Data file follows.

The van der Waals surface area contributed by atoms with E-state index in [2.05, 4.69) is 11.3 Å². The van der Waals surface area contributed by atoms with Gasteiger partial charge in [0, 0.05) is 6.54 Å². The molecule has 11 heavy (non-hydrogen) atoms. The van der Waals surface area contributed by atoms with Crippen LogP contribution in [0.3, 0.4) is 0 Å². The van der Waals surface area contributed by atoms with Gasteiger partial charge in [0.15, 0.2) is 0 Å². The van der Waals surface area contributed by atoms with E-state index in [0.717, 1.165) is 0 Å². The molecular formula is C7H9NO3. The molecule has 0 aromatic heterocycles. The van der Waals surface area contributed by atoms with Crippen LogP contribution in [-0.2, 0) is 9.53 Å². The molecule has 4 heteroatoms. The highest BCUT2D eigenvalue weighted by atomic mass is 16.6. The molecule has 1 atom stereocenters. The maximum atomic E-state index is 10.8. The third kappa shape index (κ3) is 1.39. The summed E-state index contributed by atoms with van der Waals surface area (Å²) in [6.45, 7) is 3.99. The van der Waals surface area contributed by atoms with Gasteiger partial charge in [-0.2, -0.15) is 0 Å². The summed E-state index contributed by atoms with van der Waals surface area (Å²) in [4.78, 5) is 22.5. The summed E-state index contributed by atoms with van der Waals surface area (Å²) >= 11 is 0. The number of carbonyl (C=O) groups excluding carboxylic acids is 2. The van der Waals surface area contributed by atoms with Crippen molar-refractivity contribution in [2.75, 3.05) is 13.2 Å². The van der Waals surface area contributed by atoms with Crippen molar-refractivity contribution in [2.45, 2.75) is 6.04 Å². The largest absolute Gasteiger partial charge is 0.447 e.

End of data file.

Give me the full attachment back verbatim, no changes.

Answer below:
The van der Waals surface area contributed by atoms with E-state index in [2.05, 4.69) is 11.3 Å². The van der Waals surface area contributed by atoms with Gasteiger partial charge in [0, 0.05) is 6.54 Å². The molecule has 11 heavy (non-hydrogen) atoms. The van der Waals surface area contributed by atoms with Crippen LogP contribution in [0.3, 0.4) is 0 Å². The van der Waals surface area contributed by atoms with Gasteiger partial charge in [0.15, 0.2) is 0 Å². The van der Waals surface area contributed by atoms with E-state index in [0.717, 1.165) is 0 Å². The molecular formula is C7H9NO3. The molecule has 0 aromatic heterocycles. The van der Waals surface area contributed by atoms with Crippen LogP contribution in [-0.2, 0) is 9.53 Å². The molecule has 4 heteroatoms. The highest BCUT2D eigenvalue weighted by atomic mass is 16.6. The molecule has 1 atom stereocenters. The maximum atomic E-state index is 10.8. The third kappa shape index (κ3) is 1.39. The summed E-state index contributed by atoms with van der Waals surface area (Å²) in [6.45, 7) is 3.99. The van der Waals surface area contributed by atoms with Gasteiger partial charge in [-0.2, -0.15) is 0 Å². The summed E-state index contributed by atoms with van der Waals surface area (Å²) in [4.78, 5) is 22.5. The summed E-state index contributed by atoms with van der Waals surface area (Å²) >= 11 is 0. The number of carbonyl (C=O) groups excluding carboxylic acids is 2. The van der Waals surface area contributed by atoms with Crippen molar-refractivity contribution in [2.75, 3.05) is 13.2 Å². The van der Waals surface area contributed by atoms with Crippen molar-refractivity contribution in [2.45, 2.75) is 6.04 Å². The largest absolute Gasteiger partial charge is 0.447 e.